Good luck with the surgery! It sounds like you did your homework, and spoke to the right people, and I am glad that your treatment team is all on the same page. That is very comforting.
A few tips from a nurse and a mom: TAKE CARE OF YOU FIRST!
Start eating a balanced diet, eat the right foods, forget the calories. Lower your sodium intake and drink AT LEAST six bottles of water a day from now until 4 weeks post-op. This will give your body the nutritional building blocks to heal, and flush toxins from your body. Weight management should not enter your mind!!!!!
Try to schedule your support people to help you, so that you are not overwhelming only one caregiver. Even if you have one person who can give your hubby a break two days a week, that's a lot of help.
Start talking to your children about this right away. In a way that they can understand, explain that you are going to have surgery, that it is going to hurt, but it is going to make you better. Explain what your physical limitations are going to be, and tell them that you are going to need them to be your helpers. Children love to help out, and if you explain their role to them, your life will be so much easier.
Get them on a "self care" routine. As appropriate for their age, let them each have a "helping mommy get better chore list". Putting away toys, putting thier own laundry in the hamper, feeding the pets, hanging up thier coats, etc. Be careful not to let it appear that one child is assigned more than another, or create a hierarchy. Kids don't like a new boss, especially if it's another kid! Make this about everyone in the family having jobs to do, rather than one person in charge. Reward them for getting their chores done. (I love the sticky stars!) I once had a little diabetic girl with cerebral palsy as a patient. The only way we could get her to comply with drinking fluids was to do a "reward board". A star went on every time she ate a meal and drank water, and if she got all of her stars by the end of the week she would get a suprise. I then went to the dollar store, and bought her a cardboard dollhouse that she could put together and play with. You would think I gave her a pony! The system worked great, and we were able to get her blood sugars under control.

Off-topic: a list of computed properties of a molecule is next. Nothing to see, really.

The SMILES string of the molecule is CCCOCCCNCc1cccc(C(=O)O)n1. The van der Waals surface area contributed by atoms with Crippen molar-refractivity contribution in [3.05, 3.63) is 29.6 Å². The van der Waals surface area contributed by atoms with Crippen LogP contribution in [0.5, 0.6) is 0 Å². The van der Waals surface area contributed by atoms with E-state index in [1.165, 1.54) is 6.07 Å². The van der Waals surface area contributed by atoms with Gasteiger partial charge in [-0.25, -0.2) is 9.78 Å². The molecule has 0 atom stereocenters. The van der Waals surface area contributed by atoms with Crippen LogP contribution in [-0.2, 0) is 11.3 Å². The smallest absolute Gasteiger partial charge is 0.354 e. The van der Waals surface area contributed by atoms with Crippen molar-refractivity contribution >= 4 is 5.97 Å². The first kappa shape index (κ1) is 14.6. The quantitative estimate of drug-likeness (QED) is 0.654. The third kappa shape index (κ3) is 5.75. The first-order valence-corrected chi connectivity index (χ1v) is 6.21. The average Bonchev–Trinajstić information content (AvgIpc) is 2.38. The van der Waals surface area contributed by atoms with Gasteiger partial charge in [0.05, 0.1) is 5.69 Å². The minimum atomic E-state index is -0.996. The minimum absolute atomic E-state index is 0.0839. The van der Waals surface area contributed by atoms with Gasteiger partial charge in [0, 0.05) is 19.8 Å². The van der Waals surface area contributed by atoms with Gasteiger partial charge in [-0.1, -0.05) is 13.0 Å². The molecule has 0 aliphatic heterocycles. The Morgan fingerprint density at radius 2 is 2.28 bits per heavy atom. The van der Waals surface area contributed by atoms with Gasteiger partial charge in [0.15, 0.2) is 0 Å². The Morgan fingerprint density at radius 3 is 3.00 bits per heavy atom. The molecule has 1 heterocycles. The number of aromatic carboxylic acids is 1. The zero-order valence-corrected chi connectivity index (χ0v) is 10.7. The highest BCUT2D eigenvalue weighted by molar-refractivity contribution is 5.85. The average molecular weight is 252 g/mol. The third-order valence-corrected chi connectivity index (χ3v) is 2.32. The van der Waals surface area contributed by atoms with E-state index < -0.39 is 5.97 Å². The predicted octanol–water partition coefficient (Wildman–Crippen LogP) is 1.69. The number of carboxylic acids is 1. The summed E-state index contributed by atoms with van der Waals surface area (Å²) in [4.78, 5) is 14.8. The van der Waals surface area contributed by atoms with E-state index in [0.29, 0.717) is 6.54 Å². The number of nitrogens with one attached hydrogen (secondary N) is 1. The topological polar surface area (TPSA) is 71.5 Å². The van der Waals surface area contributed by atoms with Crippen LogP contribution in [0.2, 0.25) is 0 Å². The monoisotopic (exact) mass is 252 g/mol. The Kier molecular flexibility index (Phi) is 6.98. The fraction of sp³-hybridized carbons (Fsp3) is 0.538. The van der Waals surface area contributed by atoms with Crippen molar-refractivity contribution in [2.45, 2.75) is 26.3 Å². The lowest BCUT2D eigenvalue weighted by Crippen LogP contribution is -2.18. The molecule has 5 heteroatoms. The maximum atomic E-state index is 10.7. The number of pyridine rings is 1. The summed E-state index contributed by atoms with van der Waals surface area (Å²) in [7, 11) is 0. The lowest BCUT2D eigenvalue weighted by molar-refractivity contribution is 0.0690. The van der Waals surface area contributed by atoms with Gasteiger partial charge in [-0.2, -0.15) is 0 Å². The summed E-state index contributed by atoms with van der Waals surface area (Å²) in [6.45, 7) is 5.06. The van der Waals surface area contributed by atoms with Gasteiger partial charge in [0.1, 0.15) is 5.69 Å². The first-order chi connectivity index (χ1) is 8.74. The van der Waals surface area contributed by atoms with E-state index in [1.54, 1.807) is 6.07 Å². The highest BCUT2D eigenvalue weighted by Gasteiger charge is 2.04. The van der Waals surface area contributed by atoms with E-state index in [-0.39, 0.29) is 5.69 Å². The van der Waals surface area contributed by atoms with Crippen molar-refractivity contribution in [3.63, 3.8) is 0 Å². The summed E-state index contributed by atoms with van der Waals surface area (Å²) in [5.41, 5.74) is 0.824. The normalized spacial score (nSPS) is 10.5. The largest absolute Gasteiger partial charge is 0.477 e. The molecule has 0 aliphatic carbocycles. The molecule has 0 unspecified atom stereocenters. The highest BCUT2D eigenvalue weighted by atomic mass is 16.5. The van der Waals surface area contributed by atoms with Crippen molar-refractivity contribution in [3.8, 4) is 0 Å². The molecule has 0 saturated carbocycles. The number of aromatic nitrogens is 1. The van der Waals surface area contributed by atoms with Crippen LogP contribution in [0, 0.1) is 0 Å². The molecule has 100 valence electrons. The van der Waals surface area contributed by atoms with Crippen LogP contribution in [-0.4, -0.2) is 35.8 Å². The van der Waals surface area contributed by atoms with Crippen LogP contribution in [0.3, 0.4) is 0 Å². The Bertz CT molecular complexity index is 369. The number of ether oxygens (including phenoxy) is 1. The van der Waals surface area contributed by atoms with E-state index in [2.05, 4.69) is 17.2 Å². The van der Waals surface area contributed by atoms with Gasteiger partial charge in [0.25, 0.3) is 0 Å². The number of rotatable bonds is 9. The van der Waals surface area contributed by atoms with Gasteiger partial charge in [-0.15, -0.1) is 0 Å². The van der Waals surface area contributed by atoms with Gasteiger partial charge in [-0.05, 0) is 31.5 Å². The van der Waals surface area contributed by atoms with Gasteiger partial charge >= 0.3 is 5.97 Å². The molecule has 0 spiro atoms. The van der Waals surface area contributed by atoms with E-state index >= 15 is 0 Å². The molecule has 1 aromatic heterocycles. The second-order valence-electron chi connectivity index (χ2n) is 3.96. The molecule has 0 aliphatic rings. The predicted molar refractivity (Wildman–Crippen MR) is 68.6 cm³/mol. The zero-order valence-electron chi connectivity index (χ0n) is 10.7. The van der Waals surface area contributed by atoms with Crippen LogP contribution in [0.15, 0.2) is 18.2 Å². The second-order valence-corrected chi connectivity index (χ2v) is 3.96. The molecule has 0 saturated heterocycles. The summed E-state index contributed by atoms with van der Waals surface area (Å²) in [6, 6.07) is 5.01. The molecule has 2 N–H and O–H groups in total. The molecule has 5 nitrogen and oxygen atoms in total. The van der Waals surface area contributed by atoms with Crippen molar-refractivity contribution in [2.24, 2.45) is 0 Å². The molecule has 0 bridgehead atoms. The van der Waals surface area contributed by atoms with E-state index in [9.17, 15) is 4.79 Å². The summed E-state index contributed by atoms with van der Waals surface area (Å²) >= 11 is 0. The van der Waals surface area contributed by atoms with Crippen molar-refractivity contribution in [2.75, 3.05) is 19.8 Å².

Let them know that you may be sleepy for a few days, and can only be disturbed when Daddy or another adult says it's ok. (Day one will be from anesthesia, day two and three will be from pain meds)They may feel a little separation anxiety even when you are home, because they are used to you being the central person in the home. Perhaps you can get a few cards and easy activities that you can give them while you are recovering the first few days. (My thought was a cute little bag with a cheapie card and a dollar store activity for each child every day for three days.) At that point you will be a little more like yourself.
Try to prepare some standard meals that can be frozen and microwaved later. Find easy things to prepare for the children, and easy meals for evenings. Frozen lasagna is the easiest thing on earth. Nice meal, stress free.
Depending on how your childcare duties are shared with you and your husband, it may be a good idea to organize one weeks worth of clothes for each child in outfits for each day. I remember getting two kids ready for the day was a lot of work, three is definitley a challenge!
We have a large, diverse family (second marriage Brady Bunch style) and I have began placing disinfecting wipes in each room of the house. It can make cleaning much easier. My kids are much older, so store appropriately. I don't use them every day, but I will break them out when I am sick. (Not to mention during electric outages!) It takes less effort, and allows me to conserve my energy when I need to.
If your family has a schedule, write it down and put it on the fridge for those moments when there is someone helping that may not be super familiar with your routine. (AND allows your hubby to sneak a peek once in a while, so he can get the job done and not feel inadequate
ALSO be sure to write down the names, addresses, phone numbers and specialty of every doctor you see. List your allergies, medications, dosage, time you take them (Bedtime, as opposed to "once a day"), and the contact information for whomever you would like to have notified in case of an emergency. Include an emergency sitter, preferably someone who lives close by. PUT TWO copies of this on your refrigerator. One to use at home if you have an unexpected complication, and one to bring with you. I am not implying that you will have complications, but every nurse on the planet will tell you, if your prepare for the worst, it is not going to happen.
Simply try to organize your family as you would if you weren't even there for at least a week. I know you will be, but you will want your rest, and be able to trust that the family will be ok if you are in bed with the door closed. It will also help your hubby. Even the most involved Dad's get a little frayed when they are trying to take care of the kids AND their recovering wife.
If you liked these ideas, I will keep posting when things that are helpful come to mind.